Prior to 1 July 2022, you could only make a Downsizer Contribution if you were 65 years of age or older.
Business Tax Initiatives
There are a number of significant tax initiatives available during the 2023 financial year for those carrying on business.
Technology Investment Boost
The Federal Budget 2022–23 proposed an additional 20% deduction for eligible expenditure on digital technology, capped at $100,000 per annum for businesses with an aggregated turnover of less than $50m.
Business expenditure that may be applicable includes business expenses and depreciating assets that support digital adoption such as portable payment devices, cyber security systems or subscriptions to cloud based services.
As this measure has not yet been legislated, further details should be made available by the ATO in due course.
Skills and Training Boost
The Federal Budget 2022–23 also proposed an additional 20% deduction for eligible expenditure on external training courses available for businesses with an aggregated turnover of less than $50m.
As this measure have also not yet been legislated, further details should be made available by the ATO in due course.
Temporary Full Expensing of Business Assets
As the name suggests, this measure enables businesses to fully expense any depreciating assets acquired before 30 June 2023.
To fully expense a depreciating asset in the 2023 financial year, the asset must be first held by 30 June 2023 and first used or installed ready for use also by 30 June 2023.
You Can Still Carry-Back your Company Losses
Continuing on from prior years, a company is able to carry-back a tax loss from the 2023 financial year and apply it against its taxable income as far back as the 2019 financial year.
This allows income tax losses from the 2023 financial year to be carried back for a refund of tax paid in respect of the 2019 to 2022 financial years.
Family Trusts in the ATO Spotlight
The ATO has continued it focus on arrangements where trust structures are used to reduce a family’s overall tax liability. Although such attention from the ATO is not unprecedented, the spotlight has now been shone directly on arrangements whereby adult children become entitled to trust income at a lower tax rate but do not receive the benefit of that entitlement.
As has been the case in executing your income distribution resolutions for the 2022 financial year, additional considerations around family trust planning will continue to be had into the 2023 financial year as further statements are released by the ATO.
NSW Stamp Duty Changes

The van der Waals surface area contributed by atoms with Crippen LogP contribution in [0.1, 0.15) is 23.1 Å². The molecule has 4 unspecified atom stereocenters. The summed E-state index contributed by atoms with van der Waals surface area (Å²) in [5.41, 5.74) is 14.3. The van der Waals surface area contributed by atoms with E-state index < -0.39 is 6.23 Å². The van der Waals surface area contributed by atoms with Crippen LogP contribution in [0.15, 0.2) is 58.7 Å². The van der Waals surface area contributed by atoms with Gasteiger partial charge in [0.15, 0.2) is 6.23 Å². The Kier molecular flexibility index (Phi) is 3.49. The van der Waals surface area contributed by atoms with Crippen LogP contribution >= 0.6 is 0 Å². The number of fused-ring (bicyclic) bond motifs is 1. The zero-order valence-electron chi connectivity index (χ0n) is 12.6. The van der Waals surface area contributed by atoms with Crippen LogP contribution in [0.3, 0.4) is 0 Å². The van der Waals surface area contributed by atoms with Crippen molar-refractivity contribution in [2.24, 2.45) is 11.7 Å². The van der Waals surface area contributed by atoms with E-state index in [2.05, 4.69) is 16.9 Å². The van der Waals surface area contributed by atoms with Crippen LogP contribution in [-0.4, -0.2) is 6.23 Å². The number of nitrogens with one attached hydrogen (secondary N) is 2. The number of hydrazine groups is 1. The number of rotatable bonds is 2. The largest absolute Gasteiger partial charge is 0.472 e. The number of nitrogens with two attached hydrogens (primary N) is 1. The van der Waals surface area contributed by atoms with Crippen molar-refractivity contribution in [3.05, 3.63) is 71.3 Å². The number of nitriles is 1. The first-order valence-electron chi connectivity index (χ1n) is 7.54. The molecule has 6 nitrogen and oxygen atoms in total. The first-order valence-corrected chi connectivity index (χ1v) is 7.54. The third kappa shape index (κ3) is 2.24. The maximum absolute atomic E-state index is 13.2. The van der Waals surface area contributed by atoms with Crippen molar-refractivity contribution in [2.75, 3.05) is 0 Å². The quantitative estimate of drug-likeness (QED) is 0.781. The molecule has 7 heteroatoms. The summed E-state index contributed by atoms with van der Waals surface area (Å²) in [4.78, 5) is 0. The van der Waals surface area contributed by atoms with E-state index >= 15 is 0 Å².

The NSW Government has announced that first home buyers purchasing properties for up to $1.5m will be able to choose to pay an annual property tax instead of stamp duty. The property tax will only be payable by first home buyers who choose it.
The Government intends that legislation to establish the property tax will be introduced into the NSW Parliament during the second half of 2022. Eligible first home buyers who sign a purchase contract on or after 16 January 2023 will be eligible to opt into the property tax and will not be required to pay stamp duty in order to complete their transaction.
Existing stamp duty concessions for first home buyers are available for purchases of up to $800,000, and these concessions will continue.
The ATO’s Key Focus Areas
Last but not least, the ATO has announced four key focus areas for its compliance activities regarding tax return lodgements for the year ended 30 June 2022.
The ATO will be focusing on:
- record-keeping – you must have a record to prove your deduction,
- work-related expenses – you must have spent the money yourself and weren’t reimbursed,
- rental property deductions – if the expense is for a mix of income producing and private use, you can only claim the portion that relates to producing income, and
- capital gains from crypto assets, property and shares – If you dispose of an asset such as property, shares or crypto assets, including non-fungible tokens, (NFTs) you will need to calculate a capital gain or capital loss and record it in your tax return.
Our office will be closely engaging with our clients in preparing 2022 tax returns to ensure all ATO requirements are satisfied.
Although the above guide is general in nature and is by no means exhaustive, we hope it assists you in setting a clear tax-path into the new financial year.
If you have any enquiries or would like to discuss your circumstances in further detail, please do not hesitate to contact our team at Stanford Brown Accounting.